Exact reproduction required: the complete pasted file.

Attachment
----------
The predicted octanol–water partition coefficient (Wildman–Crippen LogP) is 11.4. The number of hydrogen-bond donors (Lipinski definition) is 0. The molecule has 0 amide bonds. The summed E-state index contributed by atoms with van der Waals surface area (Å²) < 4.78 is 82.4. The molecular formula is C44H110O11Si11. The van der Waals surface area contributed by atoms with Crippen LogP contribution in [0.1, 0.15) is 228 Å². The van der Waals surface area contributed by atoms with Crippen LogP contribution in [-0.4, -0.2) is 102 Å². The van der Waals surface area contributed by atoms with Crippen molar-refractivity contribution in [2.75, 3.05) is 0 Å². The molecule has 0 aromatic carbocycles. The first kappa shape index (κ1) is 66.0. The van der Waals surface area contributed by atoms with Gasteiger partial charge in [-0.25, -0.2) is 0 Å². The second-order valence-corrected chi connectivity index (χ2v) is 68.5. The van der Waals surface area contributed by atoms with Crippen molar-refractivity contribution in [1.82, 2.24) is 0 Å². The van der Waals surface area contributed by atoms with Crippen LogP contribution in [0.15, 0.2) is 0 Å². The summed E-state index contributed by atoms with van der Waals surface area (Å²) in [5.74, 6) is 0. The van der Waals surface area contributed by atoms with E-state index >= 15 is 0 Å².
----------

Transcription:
The predicted octanol–water partition coefficient (Wildman–Crippen LogP) is 11.4. The number of hydrogen-bond donors (Lipinski definition) is 0. The molecule has 0 amide bonds. The summed E-state index contributed by atoms with van der Waals surface area (Å²) < 4.78 is 82.4. The molecular formula is C44H110O11Si11. The van der Waals surface area contributed by atoms with Crippen LogP contribution in [0.1, 0.15) is 228 Å². The van der Waals surface area contributed by atoms with Crippen LogP contribution in [-0.4, -0.2) is 102 Å². The van der Waals surface area contributed by atoms with Crippen molar-refractivity contribution in [2.75, 3.05) is 0 Å². The molecule has 0 aromatic carbocycles. The first kappa shape index (κ1) is 66.0. The van der Waals surface area contributed by atoms with Gasteiger partial charge in [-0.25, -0.2) is 0 Å². The second-order valence-corrected chi connectivity index (χ2v) is 68.5. The van der Waals surface area contributed by atoms with Crippen molar-refractivity contribution in [1.82, 2.24) is 0 Å². The van der Waals surface area contributed by atoms with Crippen LogP contribution in [0.15, 0.2) is 0 Å². The summed E-state index contributed by atoms with van der Waals surface area (Å²) in [5.74, 6) is 0. The van der Waals surface area contributed by atoms with E-state index >= 15 is 0 Å².